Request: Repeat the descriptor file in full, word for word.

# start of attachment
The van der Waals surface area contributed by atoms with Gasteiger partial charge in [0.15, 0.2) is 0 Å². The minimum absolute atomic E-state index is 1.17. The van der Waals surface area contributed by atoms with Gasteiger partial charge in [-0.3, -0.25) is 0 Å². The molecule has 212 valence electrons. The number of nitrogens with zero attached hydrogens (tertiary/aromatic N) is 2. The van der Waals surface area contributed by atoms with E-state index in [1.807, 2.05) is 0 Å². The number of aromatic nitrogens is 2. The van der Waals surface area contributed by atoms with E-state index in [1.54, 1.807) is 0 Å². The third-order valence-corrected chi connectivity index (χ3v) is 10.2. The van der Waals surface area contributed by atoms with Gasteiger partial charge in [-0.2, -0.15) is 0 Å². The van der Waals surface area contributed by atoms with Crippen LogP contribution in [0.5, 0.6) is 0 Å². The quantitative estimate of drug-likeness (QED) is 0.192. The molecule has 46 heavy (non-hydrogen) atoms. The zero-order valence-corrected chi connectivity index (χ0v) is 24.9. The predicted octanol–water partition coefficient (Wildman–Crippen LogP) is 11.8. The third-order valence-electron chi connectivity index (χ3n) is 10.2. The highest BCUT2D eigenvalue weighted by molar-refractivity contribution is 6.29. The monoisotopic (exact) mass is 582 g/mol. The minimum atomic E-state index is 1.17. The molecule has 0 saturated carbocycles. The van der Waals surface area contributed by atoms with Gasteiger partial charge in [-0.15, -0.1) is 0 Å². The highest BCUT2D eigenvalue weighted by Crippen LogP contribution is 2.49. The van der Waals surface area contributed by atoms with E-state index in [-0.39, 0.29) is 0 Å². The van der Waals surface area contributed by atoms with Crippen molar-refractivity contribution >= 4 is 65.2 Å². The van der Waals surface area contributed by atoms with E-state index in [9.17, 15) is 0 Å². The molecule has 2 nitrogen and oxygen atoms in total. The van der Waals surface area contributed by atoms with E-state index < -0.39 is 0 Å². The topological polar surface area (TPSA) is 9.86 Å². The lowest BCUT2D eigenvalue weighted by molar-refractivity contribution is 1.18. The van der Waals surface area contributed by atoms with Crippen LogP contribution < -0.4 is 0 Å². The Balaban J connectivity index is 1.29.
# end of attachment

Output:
The van der Waals surface area contributed by atoms with Gasteiger partial charge in [0.15, 0.2) is 0 Å². The minimum absolute atomic E-state index is 1.17. The van der Waals surface area contributed by atoms with Gasteiger partial charge in [-0.3, -0.25) is 0 Å². The molecule has 212 valence electrons. The number of nitrogens with zero attached hydrogens (tertiary/aromatic N) is 2. The van der Waals surface area contributed by atoms with E-state index in [1.807, 2.05) is 0 Å². The number of aromatic nitrogens is 2. The van der Waals surface area contributed by atoms with E-state index in [1.54, 1.807) is 0 Å². The third-order valence-corrected chi connectivity index (χ3v) is 10.2. The van der Waals surface area contributed by atoms with Gasteiger partial charge in [-0.2, -0.15) is 0 Å². The van der Waals surface area contributed by atoms with Crippen LogP contribution in [0.5, 0.6) is 0 Å². The quantitative estimate of drug-likeness (QED) is 0.192. The molecule has 46 heavy (non-hydrogen) atoms. The zero-order valence-corrected chi connectivity index (χ0v) is 24.9. The predicted octanol–water partition coefficient (Wildman–Crippen LogP) is 11.8. The third-order valence-electron chi connectivity index (χ3n) is 10.2. The highest BCUT2D eigenvalue weighted by molar-refractivity contribution is 6.29. The monoisotopic (exact) mass is 582 g/mol. The minimum atomic E-state index is 1.17. The molecule has 0 saturated carbocycles. The van der Waals surface area contributed by atoms with Gasteiger partial charge in [-0.15, -0.1) is 0 Å². The highest BCUT2D eigenvalue weighted by Crippen LogP contribution is 2.49. The van der Waals surface area contributed by atoms with E-state index in [-0.39, 0.29) is 0 Å². The van der Waals surface area contributed by atoms with Crippen molar-refractivity contribution >= 4 is 65.2 Å². The van der Waals surface area contributed by atoms with E-state index in [9.17, 15) is 0 Å². The molecule has 2 nitrogen and oxygen atoms in total. The van der Waals surface area contributed by atoms with E-state index < -0.39 is 0 Å². The topological polar surface area (TPSA) is 9.86 Å². The lowest BCUT2D eigenvalue weighted by molar-refractivity contribution is 1.18. The van der Waals surface area contributed by atoms with Crippen LogP contribution < -0.4 is 0 Å². The Balaban J connectivity index is 1.29.